MOGO Tip: Add Something Good to Your Life

boyroseTo many, making MOGO choices can seem like a lot of “giving up” something — certain foods and clothes, transportation options, stuff, personal products, etc. Living a MOGO life isn’t about deprivation or sacrifice; it is about making choices that do the most good and least harm, and that can sometimes mean making a different choice that involves going without something we used to do or have. And sometimes, we become focused on getting rid of destructive products and choices and on “giving up” more harmful habits.

In living a healthy, balanced MOGO life, it’s also important to ADD positive things to our lives — things that bring us balance and joy and meaning. Whether that means spending more time in nature, taking time to pursue a hobby, connecting more with friends and loved ones, pursuing a spiritual practice, volunteering for worthy causes, or sharing what we’ve learned with others, focusing on adding good to our lives is just as important a part of MOGO (if not more important) than ridding ourselves of harmful choices.

Lately, my husband and I have been more focused on adding “good” to our lives – to doing more that’s positive, healthy, and restorative, and less that’s stressful, lacking in meaning and not aligned with our values. Recently we’ve started a new experiment: we choose one positive thing that we want to add to our lives and do it every day for 30 days for at least 10 minutes a day.

My husband, John, chose drawing, something that he loved to do when he was younger and has longed to begin again. I chose practicing my guitar, something I’ve managed to alternately pursue briefly and neglect excessively for many years. We were only successful with the experiment for the first 11 days of March…and then my mom came to visit; we’ve postponed our efforts until next month. But, in the 11 days that we did the experiment, both of us found a great deal of joy and fulfillment in just those 10 minutes a day. We hope to add something new and positive to our lives each month for the rest of year, and then to reflect on how we’ve changed, and whether our lives are more joyful and values-aligned. Some of my future planned experiments include yoga (for health), bicycling (for the health of me and the planet), writing emails to legislators and policy-makers (to practice my citizen activism), and exploring the natural world (to help remind me why I work so hard to live a MOGO life and encourage others to do the same).

Of course, there are a lot of ways to add something new and MOGO to your life, so consider what healthy, sustainable, restorative, positive, life-affirming MOGO action you could take. You could try the 30 days/10 minutes experiment, or something else that better resonates with you.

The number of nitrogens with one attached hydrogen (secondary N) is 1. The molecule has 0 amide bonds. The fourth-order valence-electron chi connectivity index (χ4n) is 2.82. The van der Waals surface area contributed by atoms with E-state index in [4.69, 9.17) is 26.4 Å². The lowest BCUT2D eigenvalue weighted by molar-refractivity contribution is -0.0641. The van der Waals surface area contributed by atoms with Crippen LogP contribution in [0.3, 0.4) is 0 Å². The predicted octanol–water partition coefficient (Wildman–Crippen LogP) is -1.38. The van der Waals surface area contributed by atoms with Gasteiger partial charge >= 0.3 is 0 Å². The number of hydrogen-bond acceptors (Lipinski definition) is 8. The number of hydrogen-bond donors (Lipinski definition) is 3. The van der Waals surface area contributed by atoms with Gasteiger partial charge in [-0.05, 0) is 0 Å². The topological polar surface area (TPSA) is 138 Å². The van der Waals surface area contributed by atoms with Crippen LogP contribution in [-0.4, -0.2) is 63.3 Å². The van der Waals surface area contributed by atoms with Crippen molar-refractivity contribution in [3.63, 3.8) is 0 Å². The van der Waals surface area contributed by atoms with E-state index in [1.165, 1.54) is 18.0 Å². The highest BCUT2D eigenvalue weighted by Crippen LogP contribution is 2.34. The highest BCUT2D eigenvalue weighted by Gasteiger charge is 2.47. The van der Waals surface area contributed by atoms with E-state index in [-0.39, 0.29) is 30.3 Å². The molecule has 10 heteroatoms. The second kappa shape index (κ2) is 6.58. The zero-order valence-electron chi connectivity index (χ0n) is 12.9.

If you’re considering taking on a significant life change and need some major support (in addition to the friends and family around you), you might consider using a tool like First 30 Days. I ran across this website recently, and it has tips and support for dealing with the first 30 days of all sorts of changes, from managing a disease to adopting a pet (or child) to living better in all sorts of ways. You can even sign up to get a tip a day sent to your email inbox.

Advertisements

How Are You Spending the Days of Your One Precious Life?

calendar31“Time only seems to matter when it’s running out.” ~ Peter Strup

“Your time is limited, so don’t waste it living someone else’s life.” ~ Steve Jobs

“All we have to decide is what to do with the time that is given us.” ~ Gandalf (Lord of the Rings)

“At some point in your life, you’ll only have thirty-seven days to live. Maybe that day is today.” ~ Patti Digh, author of Life is a Verb

I’ve been reading a book called Life is a Verb: 37 Days to Wake Up, Be Mindful, and Live Intentionally. The book came about because, 37 days after he was diagnosed with lung cancer, the author’s step-father died. That experience led her to think long and hard about how she would spend her time if she only had 37 days to live; she discovered that what was most important to her was “living each individual, glorious day with more intention.”

Part of what I really like about this book  is that it makes me think hard about how I’m spending the days of my life. Am I making choices that truly reflect my deepest values? Am I really positively contributing to the world? Am I living joyfully and fully?

None of us knows how many days we have, which is all the more reason to make sure that our time is spent in ways that are truly meaningful to us and nurturing to the world.

Ask yourself: if you were at the end of your life, would you be satisfied with what you’ve contributed? With how you’ve lived? What would you want to be able to say about how you’ve helped create a just, compassionate, sustainable world? If you don’t like your answers, there’s still time to transform your life so that it more deeply reflects your values.

~ Marsha